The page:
Armorer of Alec Baldwin Film Sues Prop Supplier in Fatal Shooting on 'Rust' Set

Rust Fatal Shooting Armorer Lawsuit Alec Baldwin
"Rust" armorer Hannah Gutierrez Reed filed a civil lawsuit against the company that allegedly supplied the props involved in actor Alec Baldwin's fatal shooting of cinematographer Halyna Hutchins last October. Baldwin is pictured in Manchester, Vermont, on Oct. 30, 2021. MEGA/GC Images/Getty

Rust armorer Hannah Gutierrez Reed has filed a lawsuit against the company that allegedly supplied the rounds that were used when Alec Baldwin fatally shot cinematographer Halyna Hutchins.

Reed filed a civil suit against PDQ Arm and Prop company and its owner Seth Kenney on Wednesday, according to a complaint obtained by Deadline. Baldwin fired live rounds that killed Hutchins and wounded director Joel Souza during an on-set rehearsal last October.

However, blame for the incident has been directed at many different parties amid an ongoing police investigation. Lawyers for Reed argued that the arms and prop supply company was liable for allegedly supplying the set with live ammunition in addition to "dummy rounds."

"Defendants distributed boxes of ammunition purporting to contain dummy rounds, but which contained a mix of dummy and live ammunition to the Rust production," the lawsuit alleges. "Defendants knew or should have reasonably believed that the ammunition they supplied to the Rust production would be used in the filming of scenes involving the discharging of firearms."

"False representations caused live rounds to be introduced on set, resulting in a foreseeably catastrophic outcome, and causing damages to persons on the Rust set," it alleges. "For this conduct, Defendants are liable for all compensatory damages allowable by law, punitive damages as allowable, and costs."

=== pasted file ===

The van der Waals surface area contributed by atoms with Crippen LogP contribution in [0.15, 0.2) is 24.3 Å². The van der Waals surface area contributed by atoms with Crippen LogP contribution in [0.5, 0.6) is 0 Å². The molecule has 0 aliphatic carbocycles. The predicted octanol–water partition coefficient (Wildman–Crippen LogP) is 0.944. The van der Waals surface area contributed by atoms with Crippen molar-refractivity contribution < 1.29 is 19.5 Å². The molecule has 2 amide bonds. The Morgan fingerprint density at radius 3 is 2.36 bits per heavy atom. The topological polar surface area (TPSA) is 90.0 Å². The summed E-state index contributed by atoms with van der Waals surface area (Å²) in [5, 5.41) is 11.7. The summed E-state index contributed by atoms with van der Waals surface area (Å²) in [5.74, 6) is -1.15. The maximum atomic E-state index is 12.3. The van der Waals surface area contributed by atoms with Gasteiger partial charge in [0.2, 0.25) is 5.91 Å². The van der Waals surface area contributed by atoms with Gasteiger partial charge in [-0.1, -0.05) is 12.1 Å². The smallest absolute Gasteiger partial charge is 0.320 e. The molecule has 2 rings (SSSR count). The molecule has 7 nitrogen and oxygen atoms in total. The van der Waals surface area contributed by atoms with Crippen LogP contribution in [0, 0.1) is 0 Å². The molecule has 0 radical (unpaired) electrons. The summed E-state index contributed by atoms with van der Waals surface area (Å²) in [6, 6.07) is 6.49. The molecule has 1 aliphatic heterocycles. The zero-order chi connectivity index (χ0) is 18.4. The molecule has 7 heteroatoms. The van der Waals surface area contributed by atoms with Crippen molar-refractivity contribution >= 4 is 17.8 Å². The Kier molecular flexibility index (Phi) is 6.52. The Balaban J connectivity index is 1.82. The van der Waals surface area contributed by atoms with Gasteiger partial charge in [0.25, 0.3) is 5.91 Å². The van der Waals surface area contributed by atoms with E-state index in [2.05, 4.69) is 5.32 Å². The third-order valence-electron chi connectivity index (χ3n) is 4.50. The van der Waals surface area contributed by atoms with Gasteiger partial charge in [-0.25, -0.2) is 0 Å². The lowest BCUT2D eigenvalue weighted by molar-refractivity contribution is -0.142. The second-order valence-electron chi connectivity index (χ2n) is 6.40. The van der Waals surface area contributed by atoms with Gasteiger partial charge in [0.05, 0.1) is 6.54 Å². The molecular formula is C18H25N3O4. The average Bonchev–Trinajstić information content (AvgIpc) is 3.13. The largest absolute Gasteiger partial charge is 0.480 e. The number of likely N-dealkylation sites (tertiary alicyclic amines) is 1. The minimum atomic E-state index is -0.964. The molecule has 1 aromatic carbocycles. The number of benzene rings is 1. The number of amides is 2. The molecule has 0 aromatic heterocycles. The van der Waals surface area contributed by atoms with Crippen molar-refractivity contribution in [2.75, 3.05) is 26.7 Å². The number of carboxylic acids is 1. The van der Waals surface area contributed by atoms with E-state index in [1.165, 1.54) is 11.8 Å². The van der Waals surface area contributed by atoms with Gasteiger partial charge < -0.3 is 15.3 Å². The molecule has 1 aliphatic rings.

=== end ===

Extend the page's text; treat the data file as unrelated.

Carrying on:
The suit also alleges that PDQ owner Kenney told Reed not to "push it" when she brought up an alleged "accidental/negligent discharge" of a gun by Sarah Zachry, who was her boss as the movie's props master, only days before the fatal shooting took place.

Kenney, who has been called Reed's "mentor," insisted that the live rounds could not have come from him or his company during an interview that aired on ABC's Good Morning America in early December, claiming that rounds recovered from his company by investigators did not match bullets found on the set.

"They found four rounds that were close enough to take in with them," Kenney said. "They're not a match, but they were close. So, there's something very unique about the live rounds that were found on Rust, but we've got to wait for the FBI to do its job."

"It's not a possibility that [the live rounds] came from PDQ or myself personally," he added. "When we send dummy rounds out, they get individually rattle-tested before they get sent out."

A phone number for PDQ Arm and Prop was non-operational as of Wednesday evening. It was not clear whether the company was still in business.

Baldwin has admitted to holding the gun while it fired the fatal shots but has claimed that he did not pull the trigger, maintaining that the gun had misfired instead.

The 63-year-old actor also said that "any reports" that he was not cooperating with law enforcement over the Rust shooting constituted "a lie" during a recent Instagram video.

Baldwin explained that had not handed his phone over to authorities despite a search warrant being issued nearly a month ago because "someone from another state can't come to you and say, 'gimme your phone.'"